While UK hotels have been performing strongly, transaction volumes have not reflected consumer demand from both domestic and international travellers.
Moderating a panel of hospitality sector investors at AHC on 11 September, Ed Fitch, Head of Hospitality UK, Cushman & Wakefield, asked why volumes were down when hotel rates and occupancy are so healthy.
One of the key problems remains pricing, especially in such volatile times, with inflation, debt pricing, energy costs and economic volatility all raising question marks over future performance.
Peter Werhahn, managing director, Blackstone, said that the investment giant largely deployed capital based on thematic convictions and added that hotels was one of five core strategies.
“We are big believers in global leisure travel,” he said. “For us the UK has always been one of the key focus markets, as you can see from our acquisition of Bourne Leisure two years ago.”
Werhahn said: “We’re trying to be in sector where the demand tailwinds are so strong that operationally they can sustain a higher inflation environment. So the bar may be higher, but we are still able to deploy capital and, as things moderate, it should open up the deal flow.”
Francesco Orofino, investment VP & head of hospitality, DFI, added that his company sees leisure travel, in particular in the lifestyle and luxury segments based around the growth in global wealth, as the core target.
“Scale is very important for us because it allows us to deploy our capital efficiently. We have spent a lot of time this year on London and Edinburgh. We’ve also looked at some regional assets, with interesting price points. But single assets are quite hard for us,” he explained.
Orofino said that it was not easy to find suitable platforms, and the company has considered starting a platform from scratch with property owners.
“There definitely has been a correlation [with yields] but the pricing adjustment has not been enough. The yields need to give us headroom. Today’s pricing has adjusted but not to check all the boxes. There’s still too much volatility,” he warned. “Because of the uncertainty, we are very focused on liquidity.”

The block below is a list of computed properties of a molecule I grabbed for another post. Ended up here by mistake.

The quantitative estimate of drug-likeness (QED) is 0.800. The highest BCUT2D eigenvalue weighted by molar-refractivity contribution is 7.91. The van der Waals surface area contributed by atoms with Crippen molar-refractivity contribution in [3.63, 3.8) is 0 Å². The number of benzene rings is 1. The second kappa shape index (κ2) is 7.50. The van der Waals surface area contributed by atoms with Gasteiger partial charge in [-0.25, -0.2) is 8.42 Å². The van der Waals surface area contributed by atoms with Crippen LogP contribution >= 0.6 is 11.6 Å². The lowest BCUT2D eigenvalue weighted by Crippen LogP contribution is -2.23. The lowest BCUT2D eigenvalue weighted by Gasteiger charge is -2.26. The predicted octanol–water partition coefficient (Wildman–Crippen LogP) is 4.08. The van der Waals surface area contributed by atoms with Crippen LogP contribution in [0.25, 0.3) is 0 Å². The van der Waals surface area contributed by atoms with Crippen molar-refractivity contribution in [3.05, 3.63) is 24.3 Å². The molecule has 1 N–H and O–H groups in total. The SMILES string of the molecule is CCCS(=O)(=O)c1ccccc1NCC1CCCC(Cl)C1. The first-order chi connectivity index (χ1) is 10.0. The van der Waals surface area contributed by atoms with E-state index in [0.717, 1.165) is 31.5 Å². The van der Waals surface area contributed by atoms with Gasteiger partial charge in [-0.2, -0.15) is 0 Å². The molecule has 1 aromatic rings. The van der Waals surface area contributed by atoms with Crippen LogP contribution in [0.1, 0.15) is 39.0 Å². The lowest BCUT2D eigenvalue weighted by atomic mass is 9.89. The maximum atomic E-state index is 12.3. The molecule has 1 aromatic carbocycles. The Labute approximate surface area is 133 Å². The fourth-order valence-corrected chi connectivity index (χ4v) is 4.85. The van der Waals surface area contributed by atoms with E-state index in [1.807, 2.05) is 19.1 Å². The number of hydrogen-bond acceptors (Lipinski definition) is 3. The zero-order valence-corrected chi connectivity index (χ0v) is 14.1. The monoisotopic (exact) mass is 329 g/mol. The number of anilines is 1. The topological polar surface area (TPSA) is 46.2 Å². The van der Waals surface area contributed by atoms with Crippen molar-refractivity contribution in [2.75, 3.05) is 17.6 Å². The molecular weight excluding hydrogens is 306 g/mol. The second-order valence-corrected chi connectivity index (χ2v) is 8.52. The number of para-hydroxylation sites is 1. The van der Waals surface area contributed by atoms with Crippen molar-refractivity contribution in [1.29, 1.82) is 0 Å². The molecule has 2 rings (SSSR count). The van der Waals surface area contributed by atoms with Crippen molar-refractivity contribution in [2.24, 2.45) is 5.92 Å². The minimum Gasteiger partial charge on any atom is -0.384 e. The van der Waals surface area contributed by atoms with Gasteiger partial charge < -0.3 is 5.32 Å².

Natalia Kolotneva, head of living & hospitality Europe, asset management, LaSalle Investment Management, added that viability “is always a question mark” in terms of potential acquisitions.
“Definitely in the summer costs and energy costs stabilised. In the future, it’s all about contractors and how they are pricing their costs,” she reflected. “It’s a great time to be a lender, we are very much relationships based and we are also looking for opportunities that are well capitalised. Undoubtedly, there’s now a wider range of investors, so we’re fishing in a bigger pool.”
She said that lenders liked hospitality because it is a well understood and transparent asset class, but echoed the view of a “mismatch between vendors and buyers” in terms of price expectations.
“Even off market deals everyone knows about because there are so few deals around. We’re picking up redemptions on open ended funds, long income deals are still there, defined pensions are selling. We also need to be aware that insurers might come into the game, going in as sellers,” she said. “It’s a space to watch.”
Luc Boschmans, managing director, Tristan Capital Partners, said that the business only started actively investing in hotels three years ago.
“Scalability is essential in every strategy. We didn’t buy the Yotel [in Manchester] to have one hotel. We think we can find similar properties with our partner Hamilton. Point A [which it acquired with Queensway in 2022] is another good example, so we need a certain volume of, say, £25 million in equity at the beginning, but of course we can add small assets to our platforms,” he said.
Queensway is a specialist at converting offices to hotels, and Boschmans said that it is in opportunities such as this where the company sees the greatest potential, especially in cities such as London, Edinburgh and other UK cities, “perhaps where the current owner is struggling with ESG, for example”, he added.
He said that the company increasingly sees some flexibility with planning from local authorities in terms of change of use.
“We’ve also seen a few boomerang hotels that disappear and come back onto the market. But not that many,” he said. “But there are more uncertainties, how will ESG evolve? How sustainable are ADR rates going forwards? I believe they will mostly stick but our industry does not have a great track record when it comes to low demand periods.”
Blackstone’s Werhahn added that demand has remained resilient, and stressed that brands matter more in consumer-facing segments.
“The consumer is becoming more selective, so you really have to focus on delivery.”
Capital Talks: Leading the Way in a New Hospitality Investment Landscape took place on 11 September in Manchester at the Annual Hotel Conference.